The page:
Security fears scaring online shoppers away

Many consumers prefer the old-fashioned cash in hand approach

Two out of three European consumers have terminated a purchase online due to fears of lack of security on the particular site, a report states.

According to security company Verisign 's annual report about how web security affects online shopping, the feeling of security is paramount when it comes to making a consumer purchase using services online.

Sixty per cent of European web shoppers have chosen not to complete a purchase, despite having gone through most of the buying process on a particular website.

In the UK the figure was somewhat lower, with 54 per cent saying they had abandoned an online purchase at the last minute.

"Of the shoppers who said they had decided not to go through with a particular online purchase, 72 per cent would have continued had there been a trusted seal or mark displayed clearly on the website," said Simon Church, VeriSign vice president in Europe, Middle East and Africa.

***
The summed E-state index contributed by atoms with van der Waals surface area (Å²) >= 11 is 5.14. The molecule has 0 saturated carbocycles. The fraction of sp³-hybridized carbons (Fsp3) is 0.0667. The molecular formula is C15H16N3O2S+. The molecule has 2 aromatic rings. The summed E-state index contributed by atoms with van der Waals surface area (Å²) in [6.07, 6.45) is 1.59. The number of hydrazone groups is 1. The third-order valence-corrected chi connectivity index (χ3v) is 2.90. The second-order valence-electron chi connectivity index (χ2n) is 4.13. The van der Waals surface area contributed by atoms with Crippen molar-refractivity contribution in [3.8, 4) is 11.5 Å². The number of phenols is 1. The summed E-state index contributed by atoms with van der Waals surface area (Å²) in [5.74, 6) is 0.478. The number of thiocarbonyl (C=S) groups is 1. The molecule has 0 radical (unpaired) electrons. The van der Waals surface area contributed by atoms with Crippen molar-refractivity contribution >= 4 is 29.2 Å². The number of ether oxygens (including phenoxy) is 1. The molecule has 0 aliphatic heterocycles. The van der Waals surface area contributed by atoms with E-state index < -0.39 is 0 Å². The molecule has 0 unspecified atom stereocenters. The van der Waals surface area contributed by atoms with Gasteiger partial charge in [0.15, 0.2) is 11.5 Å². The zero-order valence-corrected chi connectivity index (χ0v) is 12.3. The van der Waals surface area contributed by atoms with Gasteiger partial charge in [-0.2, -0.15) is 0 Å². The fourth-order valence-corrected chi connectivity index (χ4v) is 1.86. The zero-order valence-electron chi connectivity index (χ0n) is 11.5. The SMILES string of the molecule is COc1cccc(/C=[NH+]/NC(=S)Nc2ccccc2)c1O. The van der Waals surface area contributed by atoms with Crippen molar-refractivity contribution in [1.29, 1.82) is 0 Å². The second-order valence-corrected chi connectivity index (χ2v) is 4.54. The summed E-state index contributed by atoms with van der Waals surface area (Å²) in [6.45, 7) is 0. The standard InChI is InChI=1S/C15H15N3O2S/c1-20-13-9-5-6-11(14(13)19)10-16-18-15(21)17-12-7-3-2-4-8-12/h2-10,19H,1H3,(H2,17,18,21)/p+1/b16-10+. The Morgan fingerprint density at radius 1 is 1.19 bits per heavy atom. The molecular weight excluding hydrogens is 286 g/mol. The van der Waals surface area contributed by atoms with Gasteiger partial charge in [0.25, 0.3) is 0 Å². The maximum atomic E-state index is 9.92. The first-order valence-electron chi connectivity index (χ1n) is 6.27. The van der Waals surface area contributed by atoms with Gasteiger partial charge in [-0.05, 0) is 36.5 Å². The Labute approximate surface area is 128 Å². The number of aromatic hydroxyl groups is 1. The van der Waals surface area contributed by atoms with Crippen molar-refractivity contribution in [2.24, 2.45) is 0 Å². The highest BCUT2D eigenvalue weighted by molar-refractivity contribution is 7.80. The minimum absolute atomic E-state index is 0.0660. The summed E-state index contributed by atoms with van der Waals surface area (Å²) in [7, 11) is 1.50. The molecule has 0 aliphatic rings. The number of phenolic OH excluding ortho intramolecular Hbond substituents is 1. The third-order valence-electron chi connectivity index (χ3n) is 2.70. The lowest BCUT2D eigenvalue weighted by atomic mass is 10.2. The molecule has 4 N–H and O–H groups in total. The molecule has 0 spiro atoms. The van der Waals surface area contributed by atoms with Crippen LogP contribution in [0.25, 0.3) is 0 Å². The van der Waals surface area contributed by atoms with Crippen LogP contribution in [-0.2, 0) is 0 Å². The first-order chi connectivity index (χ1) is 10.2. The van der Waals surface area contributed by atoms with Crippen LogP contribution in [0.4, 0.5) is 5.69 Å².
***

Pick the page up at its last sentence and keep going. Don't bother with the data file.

The security company added that businesses need to make security on their websites visible and easy to understand. Giving consumers access to contact details and a working telephone number also adds consumer confidence.

Phishing major concern

According to Church, phishing is a major reason behind consumers' security concerns.

"Phishing has increased by 4,000 per cent since 2003, and this year there has been 28,000 phishing attempts per month," he said. However, he added that European consumers are less concerned about phishing compared with American shoppers.

There is no question, according to Church, that doubts surrounding the security of online retailers is impeding business.

" Forrester Research estimates that the European online shopping market will be worth 263bn euros (£178bn) in 2011. I think that figure could be a lot higher if more businesses were aware of consumers' hesitation," he said.

The VeriSign research polled a total of 1,426 people in the US, Australia, UK, Germany, Denmark, Sweden and France. Anna Lagerkvist was the former name of Its staff were at the forefront of the digital publishing revolution, and spearheaded the move to bring consumer technology journalism to its natural home – online. Many of the current TechRadar staff started life a staff writer, covering everything from the emerging smartphone market to the evolving market of personal computers. Think of it as the building blocks of the TechRadar you love today.